A single, industry-wide definition has been difficult to agree upon, but from a high-level perspective, virtual reality is an immersive, three-dimensional, computer-generated environment that a user interacts with while wearing a special headset. Augmented reality is less immersive, but can be accessed via the consumers’ own mobile devices. It overlays information or computer-generated content on the real world, as seen through the device’s camera. “Pokemon Go” is the most famous recent use of AR. Virtual reality is forecast to hit $30 billion by 2020. There was plenty of intense chatter around virtual reality in the wake of Facebook’s purchase of Oculus Rift in early 2014. In a recent report published by Goldman Sachs, VR is named as one of the technologies “retailers will have to invest in to serve their customers and keep ahead of their competition.” John Vary has even coined a term that may be the best description of VR and AR shopping experiences: “retail theater.”

More Layers Than Just Real Life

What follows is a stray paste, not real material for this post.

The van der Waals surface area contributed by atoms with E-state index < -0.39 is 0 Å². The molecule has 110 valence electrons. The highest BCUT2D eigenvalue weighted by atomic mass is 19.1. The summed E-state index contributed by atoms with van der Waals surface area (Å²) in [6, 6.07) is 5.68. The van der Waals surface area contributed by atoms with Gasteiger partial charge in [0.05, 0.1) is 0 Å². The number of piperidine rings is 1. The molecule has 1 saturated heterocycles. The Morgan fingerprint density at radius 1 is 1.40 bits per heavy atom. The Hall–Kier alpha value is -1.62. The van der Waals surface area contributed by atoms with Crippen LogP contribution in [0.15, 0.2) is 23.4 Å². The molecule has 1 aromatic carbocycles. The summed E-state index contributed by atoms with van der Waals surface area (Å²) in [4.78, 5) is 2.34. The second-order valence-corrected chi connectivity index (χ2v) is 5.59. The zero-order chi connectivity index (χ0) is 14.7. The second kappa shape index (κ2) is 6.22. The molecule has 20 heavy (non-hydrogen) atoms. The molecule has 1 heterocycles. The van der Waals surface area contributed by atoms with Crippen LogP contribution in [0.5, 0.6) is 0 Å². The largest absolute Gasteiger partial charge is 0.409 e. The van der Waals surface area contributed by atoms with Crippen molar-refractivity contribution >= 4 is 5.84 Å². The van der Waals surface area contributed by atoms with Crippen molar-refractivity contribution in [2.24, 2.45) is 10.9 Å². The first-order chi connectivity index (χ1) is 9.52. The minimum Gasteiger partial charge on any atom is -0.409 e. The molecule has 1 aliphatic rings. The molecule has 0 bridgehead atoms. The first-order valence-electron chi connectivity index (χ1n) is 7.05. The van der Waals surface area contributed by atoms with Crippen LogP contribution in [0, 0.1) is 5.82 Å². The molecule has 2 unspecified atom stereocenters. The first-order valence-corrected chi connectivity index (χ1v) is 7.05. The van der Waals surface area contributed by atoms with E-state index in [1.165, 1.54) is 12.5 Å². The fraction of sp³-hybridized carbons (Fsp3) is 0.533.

Shopping with a smartphone and a virtual reality headset offers customers a fully immersive shopping experience. They move through the store just as they normally would, but they are simultaneously encountering products in a whole new sensory channel. AR and VR gives customers access to in-depth information on fit, manufacturing, uses and cross-sell opportunities. In fact, retailers themselves can use VR to test out store displays virtually before actually building them out. The number of uses is only beginning to be conceived.

Millennials Are Drawn to “Mixed Reality” Experiences

Retailers are interested in using these emerging technologies to build a greater competitive advantage and increase customer affinity for the brand. Research by Sonar shows that younger consumers are drawn to VR, AR, artificial intelligence, and the “mixed reality” that these technologies provide: 70 percent of U.S. millennials say they would be interested in brands that use these new shopping experiences, and 72 percent feel that these technologies will help the brand predict which products will be most appealing.

Lowe’s Pioneering on the Reality Frontier

One early adopter of AR and VR in a retail setting is Lowe’s. Lowe’s Innovation Labs (LIL) is a separate tech development engine, rolling out “narrative-driven innovation” to establish entirely new shopping environments. The main technologies for offering customers enriched three-dimensional channels are divided into various parts: